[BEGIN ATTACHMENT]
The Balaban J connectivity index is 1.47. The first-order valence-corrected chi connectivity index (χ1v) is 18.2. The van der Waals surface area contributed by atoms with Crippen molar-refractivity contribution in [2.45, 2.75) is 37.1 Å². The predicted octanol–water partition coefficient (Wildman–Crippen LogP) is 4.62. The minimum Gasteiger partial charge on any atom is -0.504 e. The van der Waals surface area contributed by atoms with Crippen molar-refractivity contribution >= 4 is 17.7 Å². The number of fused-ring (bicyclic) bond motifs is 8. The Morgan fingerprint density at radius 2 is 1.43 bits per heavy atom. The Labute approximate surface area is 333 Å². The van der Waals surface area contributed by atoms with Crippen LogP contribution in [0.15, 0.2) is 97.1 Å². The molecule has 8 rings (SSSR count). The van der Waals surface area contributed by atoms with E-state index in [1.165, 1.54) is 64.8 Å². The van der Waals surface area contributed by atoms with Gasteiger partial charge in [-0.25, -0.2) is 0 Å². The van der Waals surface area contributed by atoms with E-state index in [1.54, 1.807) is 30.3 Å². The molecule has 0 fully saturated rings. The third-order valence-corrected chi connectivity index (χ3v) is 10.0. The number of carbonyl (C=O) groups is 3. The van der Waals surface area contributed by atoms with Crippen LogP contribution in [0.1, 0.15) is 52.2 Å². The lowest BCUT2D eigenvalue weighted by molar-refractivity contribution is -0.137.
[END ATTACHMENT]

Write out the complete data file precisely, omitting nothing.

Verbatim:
The Balaban J connectivity index is 1.47. The first-order valence-corrected chi connectivity index (χ1v) is 18.2. The van der Waals surface area contributed by atoms with Crippen molar-refractivity contribution in [2.45, 2.75) is 37.1 Å². The predicted octanol–water partition coefficient (Wildman–Crippen LogP) is 4.62. The minimum Gasteiger partial charge on any atom is -0.504 e. The van der Waals surface area contributed by atoms with Crippen molar-refractivity contribution >= 4 is 17.7 Å². The number of fused-ring (bicyclic) bond motifs is 8. The Morgan fingerprint density at radius 2 is 1.43 bits per heavy atom. The Labute approximate surface area is 333 Å². The van der Waals surface area contributed by atoms with Crippen LogP contribution in [0.15, 0.2) is 97.1 Å². The molecule has 8 rings (SSSR count). The van der Waals surface area contributed by atoms with E-state index in [1.165, 1.54) is 64.8 Å². The van der Waals surface area contributed by atoms with Gasteiger partial charge in [-0.25, -0.2) is 0 Å². The van der Waals surface area contributed by atoms with E-state index in [1.54, 1.807) is 30.3 Å². The molecule has 0 fully saturated rings. The third-order valence-corrected chi connectivity index (χ3v) is 10.0. The number of carbonyl (C=O) groups is 3. The van der Waals surface area contributed by atoms with Crippen LogP contribution in [0.1, 0.15) is 52.2 Å². The lowest BCUT2D eigenvalue weighted by molar-refractivity contribution is -0.137.